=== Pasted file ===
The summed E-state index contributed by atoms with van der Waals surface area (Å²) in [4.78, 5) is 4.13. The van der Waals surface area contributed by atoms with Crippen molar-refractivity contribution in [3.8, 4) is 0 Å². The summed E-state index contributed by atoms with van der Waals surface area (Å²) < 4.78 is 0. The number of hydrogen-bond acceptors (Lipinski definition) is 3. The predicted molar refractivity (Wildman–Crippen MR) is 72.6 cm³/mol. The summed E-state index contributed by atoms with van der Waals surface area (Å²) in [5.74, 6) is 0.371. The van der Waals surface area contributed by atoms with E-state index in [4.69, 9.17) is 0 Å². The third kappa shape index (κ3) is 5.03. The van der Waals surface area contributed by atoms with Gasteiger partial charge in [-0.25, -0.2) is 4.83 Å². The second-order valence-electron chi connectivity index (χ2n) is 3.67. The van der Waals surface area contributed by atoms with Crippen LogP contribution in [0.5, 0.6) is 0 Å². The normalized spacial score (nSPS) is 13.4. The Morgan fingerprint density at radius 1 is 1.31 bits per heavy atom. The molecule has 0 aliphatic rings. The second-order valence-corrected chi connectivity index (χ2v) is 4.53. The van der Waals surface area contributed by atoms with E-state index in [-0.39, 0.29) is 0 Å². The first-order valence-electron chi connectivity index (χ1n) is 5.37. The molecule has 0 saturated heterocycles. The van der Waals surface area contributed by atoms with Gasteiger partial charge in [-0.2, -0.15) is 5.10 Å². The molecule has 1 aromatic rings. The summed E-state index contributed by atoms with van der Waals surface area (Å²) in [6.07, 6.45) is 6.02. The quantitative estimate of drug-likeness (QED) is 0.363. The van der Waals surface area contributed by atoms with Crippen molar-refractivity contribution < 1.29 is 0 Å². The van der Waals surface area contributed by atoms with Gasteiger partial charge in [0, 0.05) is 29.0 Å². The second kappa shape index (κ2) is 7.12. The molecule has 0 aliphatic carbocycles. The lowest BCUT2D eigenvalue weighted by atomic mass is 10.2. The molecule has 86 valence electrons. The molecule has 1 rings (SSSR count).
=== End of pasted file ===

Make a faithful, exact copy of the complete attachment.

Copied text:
The summed E-state index contributed by atoms with van der Waals surface area (Å²) in [4.78, 5) is 4.13. The van der Waals surface area contributed by atoms with Crippen molar-refractivity contribution in [3.8, 4) is 0 Å². The summed E-state index contributed by atoms with van der Waals surface area (Å²) < 4.78 is 0. The number of hydrogen-bond acceptors (Lipinski definition) is 3. The predicted molar refractivity (Wildman–Crippen MR) is 72.6 cm³/mol. The summed E-state index contributed by atoms with van der Waals surface area (Å²) in [5.74, 6) is 0.371. The van der Waals surface area contributed by atoms with E-state index in [4.69, 9.17) is 0 Å². The third kappa shape index (κ3) is 5.03. The van der Waals surface area contributed by atoms with Gasteiger partial charge in [-0.25, -0.2) is 4.83 Å². The second-order valence-electron chi connectivity index (χ2n) is 3.67. The van der Waals surface area contributed by atoms with Crippen LogP contribution in [0.5, 0.6) is 0 Å². The normalized spacial score (nSPS) is 13.4. The Morgan fingerprint density at radius 1 is 1.31 bits per heavy atom. The molecule has 0 aliphatic rings. The second-order valence-corrected chi connectivity index (χ2v) is 4.53. The van der Waals surface area contributed by atoms with E-state index in [-0.39, 0.29) is 0 Å². The first-order valence-electron chi connectivity index (χ1n) is 5.37. The molecule has 0 saturated heterocycles. The van der Waals surface area contributed by atoms with Gasteiger partial charge in [-0.2, -0.15) is 5.10 Å². The molecule has 1 aromatic rings. The summed E-state index contributed by atoms with van der Waals surface area (Å²) in [6.07, 6.45) is 6.02. The quantitative estimate of drug-likeness (QED) is 0.363. The van der Waals surface area contributed by atoms with Crippen molar-refractivity contribution < 1.29 is 0 Å². The van der Waals surface area contributed by atoms with Gasteiger partial charge in [0, 0.05) is 29.0 Å². The second kappa shape index (κ2) is 7.12. The molecule has 0 aliphatic carbocycles. The lowest BCUT2D eigenvalue weighted by atomic mass is 10.2. The molecule has 86 valence electrons. The molecule has 1 rings (SSSR count).